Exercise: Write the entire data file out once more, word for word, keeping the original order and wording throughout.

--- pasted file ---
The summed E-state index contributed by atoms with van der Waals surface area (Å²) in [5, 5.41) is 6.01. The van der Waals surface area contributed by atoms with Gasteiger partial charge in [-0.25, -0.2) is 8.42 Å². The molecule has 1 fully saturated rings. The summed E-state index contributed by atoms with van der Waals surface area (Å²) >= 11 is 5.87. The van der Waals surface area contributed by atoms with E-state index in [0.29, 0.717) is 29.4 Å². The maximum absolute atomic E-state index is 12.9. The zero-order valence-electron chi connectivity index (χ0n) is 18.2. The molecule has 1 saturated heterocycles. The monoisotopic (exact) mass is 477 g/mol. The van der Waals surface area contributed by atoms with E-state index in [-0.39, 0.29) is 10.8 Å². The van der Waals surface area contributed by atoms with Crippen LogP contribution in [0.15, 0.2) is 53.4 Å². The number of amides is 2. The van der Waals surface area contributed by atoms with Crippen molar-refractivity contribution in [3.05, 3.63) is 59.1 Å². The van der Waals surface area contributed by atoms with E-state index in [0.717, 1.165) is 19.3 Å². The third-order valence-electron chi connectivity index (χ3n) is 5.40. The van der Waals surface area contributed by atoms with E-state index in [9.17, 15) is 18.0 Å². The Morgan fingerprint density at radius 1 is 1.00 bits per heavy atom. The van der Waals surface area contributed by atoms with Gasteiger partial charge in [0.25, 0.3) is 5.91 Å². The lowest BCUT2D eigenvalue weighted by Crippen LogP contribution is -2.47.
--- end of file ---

The summed E-state index contributed by atoms with van der Waals surface area (Å²) in [5, 5.41) is 6.01. The van der Waals surface area contributed by atoms with Gasteiger partial charge in [-0.25, -0.2) is 8.42 Å². The molecule has 1 fully saturated rings. The summed E-state index contributed by atoms with van der Waals surface area (Å²) >= 11 is 5.87. The van der Waals surface area contributed by atoms with E-state index in [0.29, 0.717) is 29.4 Å². The maximum absolute atomic E-state index is 12.9. The zero-order valence-electron chi connectivity index (χ0n) is 18.2. The molecule has 1 saturated heterocycles. The monoisotopic (exact) mass is 477 g/mol. The van der Waals surface area contributed by atoms with E-state index in [-0.39, 0.29) is 10.8 Å². The van der Waals surface area contributed by atoms with Crippen LogP contribution in [0.15, 0.2) is 53.4 Å². The number of amides is 2. The van der Waals surface area contributed by atoms with Crippen molar-refractivity contribution in [3.05, 3.63) is 59.1 Å². The van der Waals surface area contributed by atoms with E-state index in [0.717, 1.165) is 19.3 Å². The third-order valence-electron chi connectivity index (χ3n) is 5.40. The van der Waals surface area contributed by atoms with E-state index in [9.17, 15) is 18.0 Å². The Morgan fingerprint density at radius 1 is 1.00 bits per heavy atom. The van der Waals surface area contributed by atoms with Gasteiger partial charge in [0.25, 0.3) is 5.91 Å². The lowest BCUT2D eigenvalue weighted by Crippen LogP contribution is -2.47.